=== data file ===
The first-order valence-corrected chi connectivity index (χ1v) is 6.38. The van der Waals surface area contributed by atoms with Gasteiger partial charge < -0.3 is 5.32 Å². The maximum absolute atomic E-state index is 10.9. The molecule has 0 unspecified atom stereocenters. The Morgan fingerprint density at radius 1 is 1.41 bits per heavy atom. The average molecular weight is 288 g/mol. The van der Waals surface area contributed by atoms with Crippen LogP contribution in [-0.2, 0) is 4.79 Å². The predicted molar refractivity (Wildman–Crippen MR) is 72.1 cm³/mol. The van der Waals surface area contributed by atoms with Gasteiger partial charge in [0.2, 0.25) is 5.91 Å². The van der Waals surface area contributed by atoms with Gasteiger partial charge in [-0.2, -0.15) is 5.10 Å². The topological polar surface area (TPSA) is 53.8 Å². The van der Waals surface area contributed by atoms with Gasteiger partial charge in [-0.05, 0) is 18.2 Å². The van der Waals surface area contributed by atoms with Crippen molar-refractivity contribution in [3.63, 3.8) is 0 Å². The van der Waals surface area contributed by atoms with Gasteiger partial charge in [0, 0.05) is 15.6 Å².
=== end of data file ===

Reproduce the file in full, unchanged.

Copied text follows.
The first-order valence-corrected chi connectivity index (χ1v) is 6.38. The van der Waals surface area contributed by atoms with Gasteiger partial charge < -0.3 is 5.32 Å². The maximum absolute atomic E-state index is 10.9. The molecule has 0 unspecified atom stereocenters. The Morgan fingerprint density at radius 1 is 1.41 bits per heavy atom. The average molecular weight is 288 g/mol. The van der Waals surface area contributed by atoms with Crippen LogP contribution in [-0.2, 0) is 4.79 Å². The predicted molar refractivity (Wildman–Crippen MR) is 72.1 cm³/mol. The van der Waals surface area contributed by atoms with Gasteiger partial charge in [0.2, 0.25) is 5.91 Å². The van der Waals surface area contributed by atoms with Gasteiger partial charge in [-0.2, -0.15) is 5.10 Å². The topological polar surface area (TPSA) is 53.8 Å². The van der Waals surface area contributed by atoms with Gasteiger partial charge in [-0.05, 0) is 18.2 Å². The van der Waals surface area contributed by atoms with Crippen molar-refractivity contribution in [3.63, 3.8) is 0 Å². The van der Waals surface area contributed by atoms with Gasteiger partial charge in [0, 0.05) is 15.6 Å².